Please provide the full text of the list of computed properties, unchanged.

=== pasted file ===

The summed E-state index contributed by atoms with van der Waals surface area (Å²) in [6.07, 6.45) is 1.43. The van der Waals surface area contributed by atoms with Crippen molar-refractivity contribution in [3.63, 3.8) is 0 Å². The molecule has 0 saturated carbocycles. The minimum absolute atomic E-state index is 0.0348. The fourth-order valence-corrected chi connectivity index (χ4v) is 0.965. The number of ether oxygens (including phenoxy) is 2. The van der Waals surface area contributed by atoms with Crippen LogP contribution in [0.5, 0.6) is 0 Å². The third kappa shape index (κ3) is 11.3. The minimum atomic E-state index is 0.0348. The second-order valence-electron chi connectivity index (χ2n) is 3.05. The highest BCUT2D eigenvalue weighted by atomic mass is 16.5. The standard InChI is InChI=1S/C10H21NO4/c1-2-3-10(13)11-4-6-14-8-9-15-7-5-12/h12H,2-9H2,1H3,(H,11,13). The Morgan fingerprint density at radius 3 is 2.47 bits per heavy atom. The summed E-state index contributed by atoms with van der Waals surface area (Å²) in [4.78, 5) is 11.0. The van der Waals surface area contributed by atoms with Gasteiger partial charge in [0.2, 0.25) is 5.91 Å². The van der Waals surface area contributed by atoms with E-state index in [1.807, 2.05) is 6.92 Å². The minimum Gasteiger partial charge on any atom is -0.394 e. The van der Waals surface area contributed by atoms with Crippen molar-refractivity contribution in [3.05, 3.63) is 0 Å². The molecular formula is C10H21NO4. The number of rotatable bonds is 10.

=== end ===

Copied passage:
The summed E-state index contributed by atoms with van der Waals surface area (Å²) in [6.07, 6.45) is 1.43. The van der Waals surface area contributed by atoms with Crippen molar-refractivity contribution in [3.63, 3.8) is 0 Å². The molecule has 0 saturated carbocycles. The minimum absolute atomic E-state index is 0.0348. The fourth-order valence-corrected chi connectivity index (χ4v) is 0.965. The number of ether oxygens (including phenoxy) is 2. The van der Waals surface area contributed by atoms with Crippen LogP contribution in [0.5, 0.6) is 0 Å². The third kappa shape index (κ3) is 11.3. The minimum atomic E-state index is 0.0348. The second-order valence-electron chi connectivity index (χ2n) is 3.05. The highest BCUT2D eigenvalue weighted by atomic mass is 16.5. The standard InChI is InChI=1S/C10H21NO4/c1-2-3-10(13)11-4-6-14-8-9-15-7-5-12/h12H,2-9H2,1H3,(H,11,13). The Morgan fingerprint density at radius 3 is 2.47 bits per heavy atom. The summed E-state index contributed by atoms with van der Waals surface area (Å²) in [4.78, 5) is 11.0. The van der Waals surface area contributed by atoms with Gasteiger partial charge in [0.2, 0.25) is 5.91 Å². The van der Waals surface area contributed by atoms with E-state index in [1.807, 2.05) is 6.92 Å². The minimum Gasteiger partial charge on any atom is -0.394 e. The van der Waals surface area contributed by atoms with Crippen molar-refractivity contribution in [3.05, 3.63) is 0 Å². The molecular formula is C10H21NO4. The number of rotatable bonds is 10.